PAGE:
Resolution Copper (Rio Tinto: 55 per cent)
The Resolution Copper project, located in the US state of Arizona, is the third-largest undeveloped copper resource in the world. Rio Tinto expects to complete pre-feasibility studies in 2012, with the aim of production starting in the next ten years. With grades at around 1.5 per cent, Resolution currently plans to produce in excess of 600 thousand tonnes of copper per year at peak production, with significant amounts of molybdenum as a by-product.
To realise the full potential of the project, Resolution Copper needs access to public land where mining is currently prohibited. In exchange, the project would give the public more than 2,400 hectares of high-quality conservation lands. A bill outlining the parameters of this exchange has been pending before the US Congress since 2005. In October 2011 the US House of Representatives voted to approve the bill, which now awaits consideration by the Senate.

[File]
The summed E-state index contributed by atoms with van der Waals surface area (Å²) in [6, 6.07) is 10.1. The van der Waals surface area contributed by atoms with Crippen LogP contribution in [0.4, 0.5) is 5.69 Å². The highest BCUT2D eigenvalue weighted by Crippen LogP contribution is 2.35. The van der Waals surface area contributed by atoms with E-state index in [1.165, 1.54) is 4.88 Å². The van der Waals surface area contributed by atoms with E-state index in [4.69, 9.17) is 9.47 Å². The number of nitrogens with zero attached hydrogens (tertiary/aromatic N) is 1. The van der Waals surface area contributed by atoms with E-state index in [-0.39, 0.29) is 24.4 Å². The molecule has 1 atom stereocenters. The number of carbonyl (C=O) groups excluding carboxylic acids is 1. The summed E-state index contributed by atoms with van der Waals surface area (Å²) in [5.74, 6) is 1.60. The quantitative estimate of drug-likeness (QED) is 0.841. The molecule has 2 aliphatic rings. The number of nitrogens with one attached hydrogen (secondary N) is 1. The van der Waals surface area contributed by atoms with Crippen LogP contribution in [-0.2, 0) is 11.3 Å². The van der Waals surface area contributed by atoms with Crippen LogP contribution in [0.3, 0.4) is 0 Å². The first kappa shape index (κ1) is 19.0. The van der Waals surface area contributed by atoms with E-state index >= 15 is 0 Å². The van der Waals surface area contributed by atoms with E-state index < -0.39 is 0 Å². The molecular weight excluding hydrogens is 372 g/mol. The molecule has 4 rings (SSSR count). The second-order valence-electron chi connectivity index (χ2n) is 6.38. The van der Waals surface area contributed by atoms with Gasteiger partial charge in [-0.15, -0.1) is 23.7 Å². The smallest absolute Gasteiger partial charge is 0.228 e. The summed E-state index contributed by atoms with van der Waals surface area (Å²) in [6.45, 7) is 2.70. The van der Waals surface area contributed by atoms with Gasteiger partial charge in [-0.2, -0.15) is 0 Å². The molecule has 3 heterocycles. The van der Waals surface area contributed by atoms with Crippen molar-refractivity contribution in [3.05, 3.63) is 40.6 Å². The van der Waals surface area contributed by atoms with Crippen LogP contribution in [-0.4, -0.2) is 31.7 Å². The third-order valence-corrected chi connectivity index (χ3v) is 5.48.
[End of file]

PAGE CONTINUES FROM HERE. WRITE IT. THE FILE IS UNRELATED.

Technology and innovation
The Copper group continues to invest in advanced mining technologies designed to give access to more copper, sooner and with greater efficiencies.
In 2012, the Copper group will commission a tunnel boring system at Northparkes, that it is developing with Aker Wirth. The group is also evaluating full-scale prototype trials of additional tunnel boring machines and a shaft boring system. When used in combination, these two boring systems have the potential to decrease the time it takes to construct an underground mine by 40 per cent, compared to conventional methods.